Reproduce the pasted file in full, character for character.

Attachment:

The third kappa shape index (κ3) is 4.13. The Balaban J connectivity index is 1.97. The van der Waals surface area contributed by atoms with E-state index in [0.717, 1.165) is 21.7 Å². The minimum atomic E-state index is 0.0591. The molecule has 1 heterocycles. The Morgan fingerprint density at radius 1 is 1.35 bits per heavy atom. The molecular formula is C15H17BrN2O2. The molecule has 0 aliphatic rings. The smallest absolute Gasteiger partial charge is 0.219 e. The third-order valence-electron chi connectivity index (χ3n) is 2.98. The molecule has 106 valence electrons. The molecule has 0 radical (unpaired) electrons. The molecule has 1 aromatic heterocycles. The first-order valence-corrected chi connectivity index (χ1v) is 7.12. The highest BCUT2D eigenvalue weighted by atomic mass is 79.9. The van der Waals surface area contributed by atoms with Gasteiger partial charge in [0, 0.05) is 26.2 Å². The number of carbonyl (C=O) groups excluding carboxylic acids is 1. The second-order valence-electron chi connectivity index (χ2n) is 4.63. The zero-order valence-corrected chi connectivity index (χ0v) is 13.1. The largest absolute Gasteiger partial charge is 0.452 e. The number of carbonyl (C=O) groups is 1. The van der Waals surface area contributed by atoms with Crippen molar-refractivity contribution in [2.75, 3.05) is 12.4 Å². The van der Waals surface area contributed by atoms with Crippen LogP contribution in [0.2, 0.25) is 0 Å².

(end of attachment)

The third kappa shape index (κ3) is 4.13. The Balaban J connectivity index is 1.97. The van der Waals surface area contributed by atoms with E-state index in [0.717, 1.165) is 21.7 Å². The minimum atomic E-state index is 0.0591. The molecule has 1 heterocycles. The Morgan fingerprint density at radius 1 is 1.35 bits per heavy atom. The molecular formula is C15H17BrN2O2. The molecule has 0 aliphatic rings. The smallest absolute Gasteiger partial charge is 0.219 e. The third-order valence-electron chi connectivity index (χ3n) is 2.98. The molecule has 106 valence electrons. The molecule has 0 radical (unpaired) electrons. The molecule has 1 aromatic heterocycles. The first-order valence-corrected chi connectivity index (χ1v) is 7.12. The highest BCUT2D eigenvalue weighted by atomic mass is 79.9. The van der Waals surface area contributed by atoms with Gasteiger partial charge in [0, 0.05) is 26.2 Å². The number of carbonyl (C=O) groups excluding carboxylic acids is 1. The second-order valence-electron chi connectivity index (χ2n) is 4.63. The zero-order valence-corrected chi connectivity index (χ0v) is 13.1. The largest absolute Gasteiger partial charge is 0.452 e. The number of carbonyl (C=O) groups is 1. The van der Waals surface area contributed by atoms with Crippen molar-refractivity contribution in [2.75, 3.05) is 12.4 Å². The van der Waals surface area contributed by atoms with Crippen LogP contribution in [0.2, 0.25) is 0 Å².